That house sounds so beautiful: all the silk furnishings and the royal colours, the endless bedrooms and the wooden bannisters. As an aside, it's kinda sad to think that this all - for the Prince family - is gone in about a century: when it gets to Eileen, there's nothing left :/
I lovedlovedloved the mention of how she wanders through the house, Edmund behind her, imagining that he's watching her, seeing if she likes the house, the idea of him looking at her with the idea that she's the future Mrs Edmund Prince.
Ooooooohhhhhh oh Hepzibah! I can't help but feel that's gonna turn out to be a super bad move :/ I really really hope I'm wrong, but I can't help it! (though this line 'the choice is yours and you have made it: when will you find another chance like this, to love him?' was so so good and made me feel so sorry for her)
If I don't get a chance to finish this story before Quodpot ends, I'll just have to come back - I'm hooked now, I have to find out how this ends! :)
(Is it wrong that I'm not exactly surprised you liked a description about drinking wine? :P)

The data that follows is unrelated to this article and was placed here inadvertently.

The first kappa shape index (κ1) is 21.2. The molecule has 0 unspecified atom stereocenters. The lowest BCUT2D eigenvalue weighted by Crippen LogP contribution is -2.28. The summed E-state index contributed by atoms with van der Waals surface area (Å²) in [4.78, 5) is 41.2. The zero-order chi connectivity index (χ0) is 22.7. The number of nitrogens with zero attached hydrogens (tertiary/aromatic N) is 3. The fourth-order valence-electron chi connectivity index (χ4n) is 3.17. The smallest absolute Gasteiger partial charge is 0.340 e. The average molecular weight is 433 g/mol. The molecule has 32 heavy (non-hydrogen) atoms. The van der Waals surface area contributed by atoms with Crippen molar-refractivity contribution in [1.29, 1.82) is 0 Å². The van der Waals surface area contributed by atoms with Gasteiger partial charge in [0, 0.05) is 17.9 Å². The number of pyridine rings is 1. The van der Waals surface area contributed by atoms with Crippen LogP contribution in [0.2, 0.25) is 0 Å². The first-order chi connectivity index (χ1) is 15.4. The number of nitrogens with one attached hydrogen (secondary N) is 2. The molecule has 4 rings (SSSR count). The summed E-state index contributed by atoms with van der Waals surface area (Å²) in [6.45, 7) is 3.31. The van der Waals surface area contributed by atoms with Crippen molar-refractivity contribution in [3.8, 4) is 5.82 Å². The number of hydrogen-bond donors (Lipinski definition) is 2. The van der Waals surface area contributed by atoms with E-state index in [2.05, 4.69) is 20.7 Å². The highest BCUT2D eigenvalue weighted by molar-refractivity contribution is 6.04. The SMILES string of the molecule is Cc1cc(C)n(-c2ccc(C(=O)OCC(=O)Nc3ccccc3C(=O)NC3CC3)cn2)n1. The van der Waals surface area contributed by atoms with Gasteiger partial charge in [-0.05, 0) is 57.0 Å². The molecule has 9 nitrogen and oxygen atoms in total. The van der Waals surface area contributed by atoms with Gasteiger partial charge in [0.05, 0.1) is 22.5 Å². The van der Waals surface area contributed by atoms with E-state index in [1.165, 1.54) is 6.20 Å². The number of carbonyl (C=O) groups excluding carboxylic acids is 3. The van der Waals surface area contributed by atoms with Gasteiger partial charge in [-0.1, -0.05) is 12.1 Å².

Ah, but thank you so much - I'm so pleased you liked the opening of this story, and the way that Hepzibah was rebelling against the rules and just wanting to get caught up in the romance of it all. I know teenagers are generally rebellious when it comes to rules anyway, but everything was just so strict at that point in time, and it's even more understandable in a way that people would push against them - even if the consequences were probably far more severe as a result?
I'm glad you liked the description of the house! I'd actually really like to explore the Prince family story some day, but I'm just not sure that I'm the right person to do it (or at least, I don't have the idea yet!).
You might be right that it's not the best idea she's ever had... but then, do seventeen year-olds in love generally make the best decisions?